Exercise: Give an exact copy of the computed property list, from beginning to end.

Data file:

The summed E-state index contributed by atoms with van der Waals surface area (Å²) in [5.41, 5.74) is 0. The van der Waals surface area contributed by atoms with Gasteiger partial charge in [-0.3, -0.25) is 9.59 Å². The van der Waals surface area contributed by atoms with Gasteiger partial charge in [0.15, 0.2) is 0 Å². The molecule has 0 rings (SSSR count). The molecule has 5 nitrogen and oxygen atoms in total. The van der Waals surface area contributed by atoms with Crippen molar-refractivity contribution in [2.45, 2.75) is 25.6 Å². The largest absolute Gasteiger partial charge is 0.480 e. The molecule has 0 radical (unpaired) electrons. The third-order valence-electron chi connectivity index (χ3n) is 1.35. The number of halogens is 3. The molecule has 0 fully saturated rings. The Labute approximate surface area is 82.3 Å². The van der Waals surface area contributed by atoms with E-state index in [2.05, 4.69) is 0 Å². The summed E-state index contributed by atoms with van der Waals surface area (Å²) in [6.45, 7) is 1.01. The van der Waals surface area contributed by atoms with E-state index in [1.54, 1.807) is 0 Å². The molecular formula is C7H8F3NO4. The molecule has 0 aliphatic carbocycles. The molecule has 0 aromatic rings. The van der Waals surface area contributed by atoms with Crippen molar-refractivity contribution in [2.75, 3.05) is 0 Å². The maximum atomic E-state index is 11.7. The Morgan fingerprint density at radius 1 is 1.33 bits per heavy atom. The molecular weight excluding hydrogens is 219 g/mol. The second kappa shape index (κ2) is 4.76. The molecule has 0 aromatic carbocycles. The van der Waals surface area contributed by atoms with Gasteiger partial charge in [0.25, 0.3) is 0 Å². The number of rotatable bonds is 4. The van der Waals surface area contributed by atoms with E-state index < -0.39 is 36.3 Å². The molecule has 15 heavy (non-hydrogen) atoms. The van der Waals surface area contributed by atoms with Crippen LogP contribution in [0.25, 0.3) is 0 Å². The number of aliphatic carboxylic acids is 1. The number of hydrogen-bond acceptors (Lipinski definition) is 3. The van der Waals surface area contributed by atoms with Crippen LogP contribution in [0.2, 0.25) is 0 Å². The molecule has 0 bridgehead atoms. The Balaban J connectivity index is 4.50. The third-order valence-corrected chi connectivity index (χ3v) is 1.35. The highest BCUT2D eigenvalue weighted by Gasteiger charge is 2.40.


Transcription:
The summed E-state index contributed by atoms with van der Waals surface area (Å²) in [5.41, 5.74) is 0. The van der Waals surface area contributed by atoms with Gasteiger partial charge in [-0.3, -0.25) is 9.59 Å². The van der Waals surface area contributed by atoms with Gasteiger partial charge in [0.15, 0.2) is 0 Å². The molecule has 0 rings (SSSR count). The molecule has 5 nitrogen and oxygen atoms in total. The van der Waals surface area contributed by atoms with Crippen molar-refractivity contribution in [2.45, 2.75) is 25.6 Å². The largest absolute Gasteiger partial charge is 0.480 e. The molecule has 0 radical (unpaired) electrons. The third-order valence-electron chi connectivity index (χ3n) is 1.35. The number of halogens is 3. The molecule has 0 fully saturated rings. The Labute approximate surface area is 82.3 Å². The van der Waals surface area contributed by atoms with E-state index in [2.05, 4.69) is 0 Å². The summed E-state index contributed by atoms with van der Waals surface area (Å²) in [6.45, 7) is 1.01. The van der Waals surface area contributed by atoms with E-state index in [1.54, 1.807) is 0 Å². The molecular formula is C7H8F3NO4. The molecule has 0 aliphatic carbocycles. The molecule has 0 aromatic rings. The van der Waals surface area contributed by atoms with Crippen molar-refractivity contribution in [2.75, 3.05) is 0 Å². The maximum atomic E-state index is 11.7. The Morgan fingerprint density at radius 1 is 1.33 bits per heavy atom. The molecular weight excluding hydrogens is 219 g/mol. The second kappa shape index (κ2) is 4.76. The molecule has 0 aromatic carbocycles. The van der Waals surface area contributed by atoms with Gasteiger partial charge in [0.25, 0.3) is 0 Å². The number of rotatable bonds is 4. The van der Waals surface area contributed by atoms with E-state index < -0.39 is 36.3 Å². The molecule has 15 heavy (non-hydrogen) atoms. The van der Waals surface area contributed by atoms with Crippen LogP contribution in [0.25, 0.3) is 0 Å². The number of aliphatic carboxylic acids is 1. The number of hydrogen-bond acceptors (Lipinski definition) is 3. The van der Waals surface area contributed by atoms with Crippen LogP contribution in [0.2, 0.25) is 0 Å². The molecule has 0 bridgehead atoms. The Balaban J connectivity index is 4.50. The third-order valence-corrected chi connectivity index (χ3v) is 1.35. The highest BCUT2D eigenvalue weighted by Gasteiger charge is 2.40.